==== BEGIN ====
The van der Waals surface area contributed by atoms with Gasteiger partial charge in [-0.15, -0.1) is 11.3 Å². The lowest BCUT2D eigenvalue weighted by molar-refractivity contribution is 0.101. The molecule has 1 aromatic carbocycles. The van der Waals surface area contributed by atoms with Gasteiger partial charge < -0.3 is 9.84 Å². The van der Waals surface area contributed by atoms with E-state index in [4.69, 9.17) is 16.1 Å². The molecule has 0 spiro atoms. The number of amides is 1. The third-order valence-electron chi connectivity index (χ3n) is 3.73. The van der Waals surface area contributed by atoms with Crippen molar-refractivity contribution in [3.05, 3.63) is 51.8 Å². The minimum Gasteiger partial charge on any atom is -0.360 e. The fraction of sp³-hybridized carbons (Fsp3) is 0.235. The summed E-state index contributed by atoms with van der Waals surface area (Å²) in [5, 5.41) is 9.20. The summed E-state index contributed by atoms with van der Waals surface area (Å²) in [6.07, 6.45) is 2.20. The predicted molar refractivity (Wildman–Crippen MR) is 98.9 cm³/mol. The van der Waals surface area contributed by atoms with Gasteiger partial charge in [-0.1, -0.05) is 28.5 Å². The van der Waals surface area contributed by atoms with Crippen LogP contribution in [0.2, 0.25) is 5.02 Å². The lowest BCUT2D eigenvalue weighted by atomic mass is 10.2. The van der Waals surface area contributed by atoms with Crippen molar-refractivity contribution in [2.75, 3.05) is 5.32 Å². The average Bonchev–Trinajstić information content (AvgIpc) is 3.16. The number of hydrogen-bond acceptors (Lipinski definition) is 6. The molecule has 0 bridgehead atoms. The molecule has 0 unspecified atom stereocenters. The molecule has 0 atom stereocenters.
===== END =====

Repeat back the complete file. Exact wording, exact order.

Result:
The van der Waals surface area contributed by atoms with Gasteiger partial charge in [-0.15, -0.1) is 11.3 Å². The lowest BCUT2D eigenvalue weighted by molar-refractivity contribution is 0.101. The molecule has 1 aromatic carbocycles. The van der Waals surface area contributed by atoms with Gasteiger partial charge < -0.3 is 9.84 Å². The van der Waals surface area contributed by atoms with E-state index in [4.69, 9.17) is 16.1 Å². The molecule has 0 spiro atoms. The number of amides is 1. The third-order valence-electron chi connectivity index (χ3n) is 3.73. The van der Waals surface area contributed by atoms with Crippen molar-refractivity contribution in [3.05, 3.63) is 51.8 Å². The minimum Gasteiger partial charge on any atom is -0.360 e. The fraction of sp³-hybridized carbons (Fsp3) is 0.235. The summed E-state index contributed by atoms with van der Waals surface area (Å²) in [5, 5.41) is 9.20. The summed E-state index contributed by atoms with van der Waals surface area (Å²) in [6.07, 6.45) is 2.20. The predicted molar refractivity (Wildman–Crippen MR) is 98.9 cm³/mol. The van der Waals surface area contributed by atoms with Gasteiger partial charge in [-0.1, -0.05) is 28.5 Å². The van der Waals surface area contributed by atoms with Crippen LogP contribution in [0.2, 0.25) is 5.02 Å². The lowest BCUT2D eigenvalue weighted by atomic mass is 10.2. The van der Waals surface area contributed by atoms with Crippen molar-refractivity contribution in [2.75, 3.05) is 5.32 Å². The average Bonchev–Trinajstić information content (AvgIpc) is 3.16. The number of hydrogen-bond acceptors (Lipinski definition) is 6. The molecule has 0 bridgehead atoms. The molecule has 0 unspecified atom stereocenters. The molecule has 0 atom stereocenters.